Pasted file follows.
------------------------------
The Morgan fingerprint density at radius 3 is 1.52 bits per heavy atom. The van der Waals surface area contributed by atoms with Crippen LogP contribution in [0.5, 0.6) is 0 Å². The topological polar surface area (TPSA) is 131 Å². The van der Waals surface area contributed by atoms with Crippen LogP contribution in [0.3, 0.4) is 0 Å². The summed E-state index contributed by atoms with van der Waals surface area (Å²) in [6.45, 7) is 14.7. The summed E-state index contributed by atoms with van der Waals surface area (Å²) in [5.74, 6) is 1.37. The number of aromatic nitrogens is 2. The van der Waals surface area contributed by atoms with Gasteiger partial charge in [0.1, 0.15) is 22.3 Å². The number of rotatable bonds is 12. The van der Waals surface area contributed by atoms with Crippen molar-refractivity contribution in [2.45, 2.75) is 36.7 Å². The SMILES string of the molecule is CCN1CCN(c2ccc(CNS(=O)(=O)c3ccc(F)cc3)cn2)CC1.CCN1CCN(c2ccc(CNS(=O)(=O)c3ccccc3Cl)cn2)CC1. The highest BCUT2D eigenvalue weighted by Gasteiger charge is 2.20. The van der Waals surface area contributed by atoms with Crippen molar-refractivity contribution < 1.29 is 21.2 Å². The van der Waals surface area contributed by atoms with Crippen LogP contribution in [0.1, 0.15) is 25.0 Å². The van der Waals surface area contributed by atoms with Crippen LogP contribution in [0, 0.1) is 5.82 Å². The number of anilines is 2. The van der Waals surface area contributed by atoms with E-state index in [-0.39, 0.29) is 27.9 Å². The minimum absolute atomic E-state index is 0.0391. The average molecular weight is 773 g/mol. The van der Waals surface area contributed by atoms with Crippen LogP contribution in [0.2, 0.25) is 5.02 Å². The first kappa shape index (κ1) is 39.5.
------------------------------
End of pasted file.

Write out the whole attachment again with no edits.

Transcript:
The Morgan fingerprint density at radius 3 is 1.52 bits per heavy atom. The van der Waals surface area contributed by atoms with Crippen LogP contribution in [0.5, 0.6) is 0 Å². The topological polar surface area (TPSA) is 131 Å². The van der Waals surface area contributed by atoms with Crippen LogP contribution in [0.3, 0.4) is 0 Å². The summed E-state index contributed by atoms with van der Waals surface area (Å²) in [6.45, 7) is 14.7. The summed E-state index contributed by atoms with van der Waals surface area (Å²) in [5.74, 6) is 1.37. The number of aromatic nitrogens is 2. The van der Waals surface area contributed by atoms with Gasteiger partial charge in [0.1, 0.15) is 22.3 Å². The number of rotatable bonds is 12. The van der Waals surface area contributed by atoms with Crippen molar-refractivity contribution in [2.45, 2.75) is 36.7 Å². The SMILES string of the molecule is CCN1CCN(c2ccc(CNS(=O)(=O)c3ccc(F)cc3)cn2)CC1.CCN1CCN(c2ccc(CNS(=O)(=O)c3ccccc3Cl)cn2)CC1. The highest BCUT2D eigenvalue weighted by Gasteiger charge is 2.20. The van der Waals surface area contributed by atoms with Crippen molar-refractivity contribution < 1.29 is 21.2 Å². The van der Waals surface area contributed by atoms with Crippen LogP contribution in [0.1, 0.15) is 25.0 Å². The van der Waals surface area contributed by atoms with Crippen LogP contribution in [0, 0.1) is 5.82 Å². The number of anilines is 2. The van der Waals surface area contributed by atoms with E-state index in [-0.39, 0.29) is 27.9 Å². The minimum absolute atomic E-state index is 0.0391. The average molecular weight is 773 g/mol. The van der Waals surface area contributed by atoms with Crippen LogP contribution in [0.2, 0.25) is 5.02 Å². The first kappa shape index (κ1) is 39.5.